convert old compressor tank to portable air storage tank?


subject says all, I was given an old air compressor minus the compressor and motor - would like to use it as a portable compressed air tank. McMaster-Carr sells schraeder valve to NPT fittings for cheap, but don't I need some kind of pop off valve to make this legit? Also will a standard radiator petcock suffice as a drain valve or do I need something more substantial? I guess my lack of finding the pop off valve on a quick web search (maybe I'm not using the right keywords?) is keeping me from hacking this together.
thanks
nate
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Nate Nagel wrote:

For little more than the cost of the fittings, fill valve, safety relief valve, etc. to put it together, you can buy a complete new portable air tank from Harbor Freight in your choice of 5-10 gal sizes and in either steel or aluminum.
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Pete C. wrote:

shipping is a b*tch though. The fill valve is something like $5, and I probably have most of the fittings laying around, I just need to find a source for the relief valve. Plus, it offends me to throw out a bit of useful kit and then turn around and buy the exact same thing.
I was going to buy one last year when I ended up with a bunch of Sears gift cards after Xmas (it's like people think I'm a tool junkie or something I guess) but my local Sears didn't have any. Nearest HF store is something like 50 miles away, not worth it for an air tank.
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I do know what you mean, about throwing out an otherwise useful device. Please look for an old auto parts store, and ask the oldest counter clerk for a freon tank conversion kit, to convert it to hold compressed air. Might find one dusty old package in the back. That should have a manifold, air hose, air chuck, schraeder valve, and pressure relief valve.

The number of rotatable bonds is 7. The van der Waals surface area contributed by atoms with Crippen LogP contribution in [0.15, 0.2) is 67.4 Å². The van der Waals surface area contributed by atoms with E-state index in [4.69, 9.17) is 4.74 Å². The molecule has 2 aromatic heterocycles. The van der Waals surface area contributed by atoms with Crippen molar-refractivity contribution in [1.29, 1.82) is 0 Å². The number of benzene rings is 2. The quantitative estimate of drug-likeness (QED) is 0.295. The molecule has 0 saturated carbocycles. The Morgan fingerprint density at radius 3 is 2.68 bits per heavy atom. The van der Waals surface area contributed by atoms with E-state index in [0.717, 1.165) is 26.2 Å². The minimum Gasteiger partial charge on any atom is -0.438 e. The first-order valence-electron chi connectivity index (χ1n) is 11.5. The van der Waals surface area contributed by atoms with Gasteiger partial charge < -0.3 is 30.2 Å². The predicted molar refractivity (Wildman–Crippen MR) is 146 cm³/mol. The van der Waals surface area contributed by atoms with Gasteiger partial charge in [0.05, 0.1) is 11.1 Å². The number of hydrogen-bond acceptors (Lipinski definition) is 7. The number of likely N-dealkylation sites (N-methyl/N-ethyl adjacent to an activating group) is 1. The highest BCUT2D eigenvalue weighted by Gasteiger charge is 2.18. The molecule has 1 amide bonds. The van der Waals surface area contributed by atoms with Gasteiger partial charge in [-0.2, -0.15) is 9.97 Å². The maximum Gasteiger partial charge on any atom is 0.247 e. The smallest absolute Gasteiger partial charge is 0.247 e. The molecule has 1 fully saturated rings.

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wrote:

But his is quality and HF may be lo-quality. (Note that I spelled it lo and not low, so I can't be accused of libeling them.)

Me too. Good for you.
As to the drain, look at some of the compressors with tanks in the store. Mine by the famous hyphenated brand I forget the name of is so small they call it an air pump or something, but it has a tank bigger than a football and I think it indeed uses a radiator petcock. But I haven't looked at it for a couple years.

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The auto parts stores used to sell conversions, to make a freon tank into air storage. Not sure anyone still has them.
I have a 3 gal compressor from HF, and someday will find a way to put my 5 gal portable tank into the system. So the compressor doesn't run as often.
Like Pete says, you can get a portable tank for what the parts would cost.
http://www.harborfreight.com/cpi/ctaf/displayitem.taf?Itemnumbere594 Thirty bucks, watch a while, and it will go on sale.
http://www.harborfreight.com/cpi/ctaf/displayitem.taf?Itemnumbere595 Forty bucks, and 11 gal size.
Can you cut the top off, drill a couple holes, and make a rolling flower planter?
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On Sat, 26 Sep 2009 19:27:32 -0400, "Stormin Mormon"

Maybe, but if he included the compressed air element, he could have a flower launcher.
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I really like that idea. That's why he needs a pop off valve. To activate the flower launch.